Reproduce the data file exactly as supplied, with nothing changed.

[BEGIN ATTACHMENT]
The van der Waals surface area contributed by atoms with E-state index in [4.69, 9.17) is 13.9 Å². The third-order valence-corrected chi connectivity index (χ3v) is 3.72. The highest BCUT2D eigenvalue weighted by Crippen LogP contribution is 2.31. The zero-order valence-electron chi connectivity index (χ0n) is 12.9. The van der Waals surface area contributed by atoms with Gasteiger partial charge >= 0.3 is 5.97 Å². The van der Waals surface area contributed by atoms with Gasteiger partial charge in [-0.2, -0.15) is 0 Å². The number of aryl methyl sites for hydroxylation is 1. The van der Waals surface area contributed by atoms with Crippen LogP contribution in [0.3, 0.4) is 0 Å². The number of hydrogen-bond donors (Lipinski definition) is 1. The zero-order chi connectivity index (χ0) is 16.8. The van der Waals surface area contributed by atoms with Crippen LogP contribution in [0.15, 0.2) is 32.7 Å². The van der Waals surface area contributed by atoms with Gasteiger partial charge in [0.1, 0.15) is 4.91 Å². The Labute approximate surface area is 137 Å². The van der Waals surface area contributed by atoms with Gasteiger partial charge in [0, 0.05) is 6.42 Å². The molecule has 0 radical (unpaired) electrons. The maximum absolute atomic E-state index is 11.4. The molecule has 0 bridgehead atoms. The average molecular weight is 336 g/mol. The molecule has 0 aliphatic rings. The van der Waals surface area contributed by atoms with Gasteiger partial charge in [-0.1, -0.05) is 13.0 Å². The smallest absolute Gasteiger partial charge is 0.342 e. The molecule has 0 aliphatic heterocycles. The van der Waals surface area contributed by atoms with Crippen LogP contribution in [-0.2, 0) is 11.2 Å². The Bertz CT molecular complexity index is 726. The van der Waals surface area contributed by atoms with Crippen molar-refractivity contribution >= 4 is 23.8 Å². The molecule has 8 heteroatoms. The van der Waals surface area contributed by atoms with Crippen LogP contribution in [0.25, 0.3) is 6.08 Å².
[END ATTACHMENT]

The van der Waals surface area contributed by atoms with E-state index in [4.69, 9.17) is 13.9 Å². The third-order valence-corrected chi connectivity index (χ3v) is 3.72. The highest BCUT2D eigenvalue weighted by Crippen LogP contribution is 2.31. The zero-order valence-electron chi connectivity index (χ0n) is 12.9. The van der Waals surface area contributed by atoms with Gasteiger partial charge >= 0.3 is 5.97 Å². The van der Waals surface area contributed by atoms with Gasteiger partial charge in [-0.2, -0.15) is 0 Å². The number of aryl methyl sites for hydroxylation is 1. The van der Waals surface area contributed by atoms with Crippen LogP contribution in [0.3, 0.4) is 0 Å². The number of hydrogen-bond donors (Lipinski definition) is 1. The zero-order chi connectivity index (χ0) is 16.8. The van der Waals surface area contributed by atoms with Crippen LogP contribution in [0.15, 0.2) is 32.7 Å². The van der Waals surface area contributed by atoms with Gasteiger partial charge in [0.1, 0.15) is 4.91 Å². The Labute approximate surface area is 137 Å². The van der Waals surface area contributed by atoms with Gasteiger partial charge in [0, 0.05) is 6.42 Å². The molecule has 0 radical (unpaired) electrons. The maximum absolute atomic E-state index is 11.4. The molecule has 0 bridgehead atoms. The average molecular weight is 336 g/mol. The molecule has 0 aliphatic rings. The van der Waals surface area contributed by atoms with Gasteiger partial charge in [-0.1, -0.05) is 13.0 Å². The smallest absolute Gasteiger partial charge is 0.342 e. The molecule has 0 aliphatic heterocycles. The van der Waals surface area contributed by atoms with Crippen LogP contribution in [-0.2, 0) is 11.2 Å². The Bertz CT molecular complexity index is 726. The van der Waals surface area contributed by atoms with Crippen molar-refractivity contribution >= 4 is 23.8 Å². The molecule has 8 heteroatoms. The van der Waals surface area contributed by atoms with Crippen LogP contribution in [0.25, 0.3) is 6.08 Å².